Recently I was at a Bible study where the group was discussing homelessness. One lady told how she was approached by a guy on the street for money, but instead she asked what she could get him to drink. She was slightly taken aback when he replied specifically, “A caramel macchiato.”
After regaining composure, she willingly got it for him. A discussion then arose in the group about the importance of actually engaging with people and asking what they would like instead of making assumptions.
Another member asked worriedly, “But what if they ask you for a 5 course meal?”
This got me thinking… Clearly that kind of bold request is extremely implausible, but if it did happen, would I do it? If I had the ability, and it wouldn’t send me into the red, then I could…but would I?
Now a man who was lame from birth was being carried to the temple gate called Beautiful, where he was put every day to beg from those going into the temple courts. When he saw Peter and John about to enter, he asked them for money. Peter looked straight at him, as did John. Then Peter said, “Look at us!” So the man gave them his attention, expecting to get something from them.
Then Peter said, “Silver or gold I do not have, but what I do have I give you. In the name of Jesus Christ of Nazareth, walk.” Taking him by the right hand, he helped him up, and instantly the man’s feet and ankles became strong. He jumped to his feet and began to walk. Then he went with them into the temple courts, walking and jumping, and praising God.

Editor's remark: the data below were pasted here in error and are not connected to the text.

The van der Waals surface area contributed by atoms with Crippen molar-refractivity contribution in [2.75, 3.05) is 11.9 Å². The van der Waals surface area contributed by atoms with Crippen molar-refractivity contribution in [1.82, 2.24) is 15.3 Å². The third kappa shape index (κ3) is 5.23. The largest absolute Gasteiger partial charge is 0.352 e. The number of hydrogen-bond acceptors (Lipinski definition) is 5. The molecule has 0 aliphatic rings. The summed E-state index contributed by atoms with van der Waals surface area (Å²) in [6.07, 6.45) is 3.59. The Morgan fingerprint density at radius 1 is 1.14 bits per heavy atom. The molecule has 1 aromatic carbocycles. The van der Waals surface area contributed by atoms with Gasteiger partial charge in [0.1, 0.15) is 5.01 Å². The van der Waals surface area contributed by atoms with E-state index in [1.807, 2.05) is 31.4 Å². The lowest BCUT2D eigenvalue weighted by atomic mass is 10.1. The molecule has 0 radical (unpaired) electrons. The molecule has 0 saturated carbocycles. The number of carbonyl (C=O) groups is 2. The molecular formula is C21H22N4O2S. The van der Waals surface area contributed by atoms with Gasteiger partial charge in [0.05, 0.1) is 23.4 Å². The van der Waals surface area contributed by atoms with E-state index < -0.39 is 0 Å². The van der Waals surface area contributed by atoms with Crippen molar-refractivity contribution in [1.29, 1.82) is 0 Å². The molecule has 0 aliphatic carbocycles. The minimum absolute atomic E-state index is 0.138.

(Click here to read the whole chapter)
The scenario that Peter and John faced in this passage of Acts is a familiar one. Working in London, I am filled with a sense of conflicted guilt when I see people begging on the street. It sounds like the man in Acts 3 was barely looking at them, and I’m sometimes faced with the same: a mumbled appeal, barely looking up or hoping that someone might actually respond.
But often, it’s still a direct question, “Can you spare any change?” “Can you help me?” and the thought that consistently runs through my mind is what Jesus says in Luke 6:30; ‘Give to everyone who asks you’.
And when I apologise and truthfully say I don’t have any cash on me, I am aware that I am disobeying. Yes, I may not carry cash, but there’s probably a cash point around the corner. I may have heeded the warnings about not giving out money to people on the street, but there is so much else that I could give.
In this passage, Peter tells the man that he has no silver or gold. Unlike me with my online bank account, this probably didn’t just mean that he was not carrying money at that time. We know that the early church was in the habit of sharing all they had with each other, so it’s likely that he didn’t have any money at all to his name. Instead, Peter gives the man something far more precious.
999 times out of a thousand, I feel like I fail. The needs are just too great. What difference can I really make? Peter and John however, pointed the man to Jesus, and not only him but those nearby, taking the opportunity to preach the good news about Jesus (3:12-26) and many came to faith.
I may not feel bold enough to pray in the same way Peter did, but I could be bold enough to offer prayer. My fear is not that I would risk jail like Peter and John did (4:3), but only that my comfort would be put out or I might offend someone.
Of course we are not inexhaustible and there are times when we can’t stop because appointments have to be kept on time and lines have to be drawn. I’m just sure that I often draw the line far sooner than is necessary. I might sometimes pass three homeless people on my way in to work; surely it’s not practical to stop every day for each of them?
But in my heart of hearts I know what I could do…
I could get up earlier in order to have time to speak to all those people or offer a coffee.
I could not forget to mention Jesus and ensure that he gets the glory, not me.
The fact I have a paying job at all makes me rich in comparison to someone who is unemployed and homeless, but even during times when I haven’t had one, I still have something far greater to share.
But am I willing to do it?